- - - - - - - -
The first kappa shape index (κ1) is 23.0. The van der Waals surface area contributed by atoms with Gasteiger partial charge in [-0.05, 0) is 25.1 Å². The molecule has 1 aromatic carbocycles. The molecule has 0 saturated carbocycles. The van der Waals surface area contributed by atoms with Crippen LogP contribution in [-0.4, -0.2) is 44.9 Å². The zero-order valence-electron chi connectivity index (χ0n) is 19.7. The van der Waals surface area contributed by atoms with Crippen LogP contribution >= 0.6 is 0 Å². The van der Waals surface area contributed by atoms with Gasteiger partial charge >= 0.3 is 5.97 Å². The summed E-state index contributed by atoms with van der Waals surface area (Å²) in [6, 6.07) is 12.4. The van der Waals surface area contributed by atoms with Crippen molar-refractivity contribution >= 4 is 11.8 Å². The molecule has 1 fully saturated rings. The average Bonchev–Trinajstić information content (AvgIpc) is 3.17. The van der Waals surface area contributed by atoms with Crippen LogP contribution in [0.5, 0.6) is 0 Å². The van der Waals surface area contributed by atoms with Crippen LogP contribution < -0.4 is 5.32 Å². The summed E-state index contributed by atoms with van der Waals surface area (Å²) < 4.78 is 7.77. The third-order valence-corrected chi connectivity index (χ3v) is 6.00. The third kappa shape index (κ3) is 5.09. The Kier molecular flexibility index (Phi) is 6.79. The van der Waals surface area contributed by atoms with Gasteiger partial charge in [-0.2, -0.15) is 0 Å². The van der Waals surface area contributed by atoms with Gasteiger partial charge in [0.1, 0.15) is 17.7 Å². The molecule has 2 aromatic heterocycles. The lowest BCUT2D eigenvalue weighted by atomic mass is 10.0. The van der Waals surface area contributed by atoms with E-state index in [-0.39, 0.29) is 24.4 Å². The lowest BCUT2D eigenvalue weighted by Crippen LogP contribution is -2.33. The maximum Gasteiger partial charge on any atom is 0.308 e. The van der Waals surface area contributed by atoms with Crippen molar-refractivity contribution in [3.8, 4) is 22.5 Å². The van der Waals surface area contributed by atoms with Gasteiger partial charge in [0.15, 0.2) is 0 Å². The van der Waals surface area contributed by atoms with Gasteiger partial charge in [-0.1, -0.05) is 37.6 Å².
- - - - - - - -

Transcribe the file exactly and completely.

The first kappa shape index (κ1) is 23.0. The van der Waals surface area contributed by atoms with Gasteiger partial charge in [-0.05, 0) is 25.1 Å². The molecule has 1 aromatic carbocycles. The molecule has 0 saturated carbocycles. The van der Waals surface area contributed by atoms with Crippen LogP contribution in [-0.4, -0.2) is 44.9 Å². The zero-order valence-electron chi connectivity index (χ0n) is 19.7. The van der Waals surface area contributed by atoms with Crippen LogP contribution >= 0.6 is 0 Å². The van der Waals surface area contributed by atoms with Gasteiger partial charge >= 0.3 is 5.97 Å². The summed E-state index contributed by atoms with van der Waals surface area (Å²) in [6, 6.07) is 12.4. The van der Waals surface area contributed by atoms with Crippen molar-refractivity contribution >= 4 is 11.8 Å². The molecule has 1 fully saturated rings. The average Bonchev–Trinajstić information content (AvgIpc) is 3.17. The van der Waals surface area contributed by atoms with Crippen LogP contribution in [0.5, 0.6) is 0 Å². The van der Waals surface area contributed by atoms with Crippen LogP contribution < -0.4 is 5.32 Å². The summed E-state index contributed by atoms with van der Waals surface area (Å²) < 4.78 is 7.77. The third-order valence-corrected chi connectivity index (χ3v) is 6.00. The third kappa shape index (κ3) is 5.09. The Kier molecular flexibility index (Phi) is 6.79. The van der Waals surface area contributed by atoms with Gasteiger partial charge in [-0.2, -0.15) is 0 Å². The van der Waals surface area contributed by atoms with Gasteiger partial charge in [0.1, 0.15) is 17.7 Å². The molecule has 2 aromatic heterocycles. The lowest BCUT2D eigenvalue weighted by atomic mass is 10.0. The van der Waals surface area contributed by atoms with E-state index in [-0.39, 0.29) is 24.4 Å². The lowest BCUT2D eigenvalue weighted by Crippen LogP contribution is -2.33. The maximum Gasteiger partial charge on any atom is 0.308 e. The van der Waals surface area contributed by atoms with Crippen molar-refractivity contribution in [3.8, 4) is 22.5 Å². The van der Waals surface area contributed by atoms with Gasteiger partial charge in [0.15, 0.2) is 0 Å². The van der Waals surface area contributed by atoms with Gasteiger partial charge in [-0.1, -0.05) is 37.6 Å².